Enrique Tarrio, the chairman of the Proud Boys, has created new social media accounts in order to “stress test” President Trump’s new executive order.
On Thursday, President Trump signed an executive order that would strip the “liability shield” that Big Tech companies have under Section 230 of the Communications and Decency Act if they engage in “censoring or any political conduct.”
Currently, Big Tech companies receive protections as neutral public platforms, yet continue to make decisions that are tantamount to editorliaising their content, such as censoring, removing or shadowbanning anyone for political reasons. “In those moments, Twitter ceases to be a neutral, public platform, and they become an editor with a view point,” President Trump argued.
Following the announcement of this executive order, Enrique Tarrio, the current chairman of the Proud Boys, has created new Facebook and Twitter accounts in order to “stress test” how effective the executive order is going to be.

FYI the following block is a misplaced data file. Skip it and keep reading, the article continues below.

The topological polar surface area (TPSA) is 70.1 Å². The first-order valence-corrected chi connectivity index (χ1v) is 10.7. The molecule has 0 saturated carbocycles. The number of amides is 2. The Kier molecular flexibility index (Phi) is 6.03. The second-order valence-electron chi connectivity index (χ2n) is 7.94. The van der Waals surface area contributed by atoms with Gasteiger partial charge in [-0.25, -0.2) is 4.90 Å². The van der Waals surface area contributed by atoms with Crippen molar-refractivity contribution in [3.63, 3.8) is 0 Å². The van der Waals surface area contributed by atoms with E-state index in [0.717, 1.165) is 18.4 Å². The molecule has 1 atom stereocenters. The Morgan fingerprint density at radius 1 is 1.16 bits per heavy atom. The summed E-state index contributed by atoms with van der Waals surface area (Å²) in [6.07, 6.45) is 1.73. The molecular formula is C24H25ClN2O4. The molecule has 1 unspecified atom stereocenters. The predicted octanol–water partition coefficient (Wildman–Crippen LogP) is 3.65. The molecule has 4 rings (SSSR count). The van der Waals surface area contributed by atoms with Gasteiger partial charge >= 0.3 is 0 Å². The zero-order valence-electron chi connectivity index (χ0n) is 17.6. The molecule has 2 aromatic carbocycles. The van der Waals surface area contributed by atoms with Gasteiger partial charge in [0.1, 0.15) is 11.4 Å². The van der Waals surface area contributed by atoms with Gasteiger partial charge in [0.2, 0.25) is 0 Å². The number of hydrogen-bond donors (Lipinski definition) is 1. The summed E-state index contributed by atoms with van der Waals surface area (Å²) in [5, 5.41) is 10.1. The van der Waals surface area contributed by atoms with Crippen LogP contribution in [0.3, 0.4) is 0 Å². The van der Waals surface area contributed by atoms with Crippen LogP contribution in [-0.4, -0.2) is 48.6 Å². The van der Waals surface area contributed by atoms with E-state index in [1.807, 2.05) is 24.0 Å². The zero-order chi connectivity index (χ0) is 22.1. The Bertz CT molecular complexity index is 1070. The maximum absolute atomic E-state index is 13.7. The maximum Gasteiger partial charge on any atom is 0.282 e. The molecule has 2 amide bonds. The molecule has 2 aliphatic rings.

Tarrio and the Proud Boys were first censored by Big Tech in 2018; their Twtiter accounts were taken down in August of that year, as the Proud Boys were accused of being a “hate group,” then in September, Facebook removed Tarrio and the Proud Boys for being “dangerous individuals.”
Tarrio, a former congressional candidate, spoke exclusively to National File about his new accounts and the fight against Big Tech. “I think it’s important that President Trump’s supporters see what Facebook and Twitter are really going to do,” Tarrio said:
Twitter already censored the president three times since he signed the order, so they have no respect for the office, the president, or the American people. But now we need to see if they’ll also ban every day American citizens with opinions. I never did anything to get banned in the first place but be myself. They decided they didn’t like my opinions, which they’re entitled to not like, but they felt entitled to silence me and thousands of other conservatives. If Jack Dorsey and Mark Zuckerberg ban my personal accounts, it proves that they are publishers and not platforms. After this executive order, I am willing to be patient zero to see how far these tech giants are willing to go when it comes to violating our First Amendment right to free speech. Big tech and big banks have already violated my free speech rights, but beyond my free speech rights, they’ve hindered my ability to engage in commerce, which also violates the executive order. So I want to put their status as a publisher to the test.
We will update you on this story if Tarrio’s accounts are removed.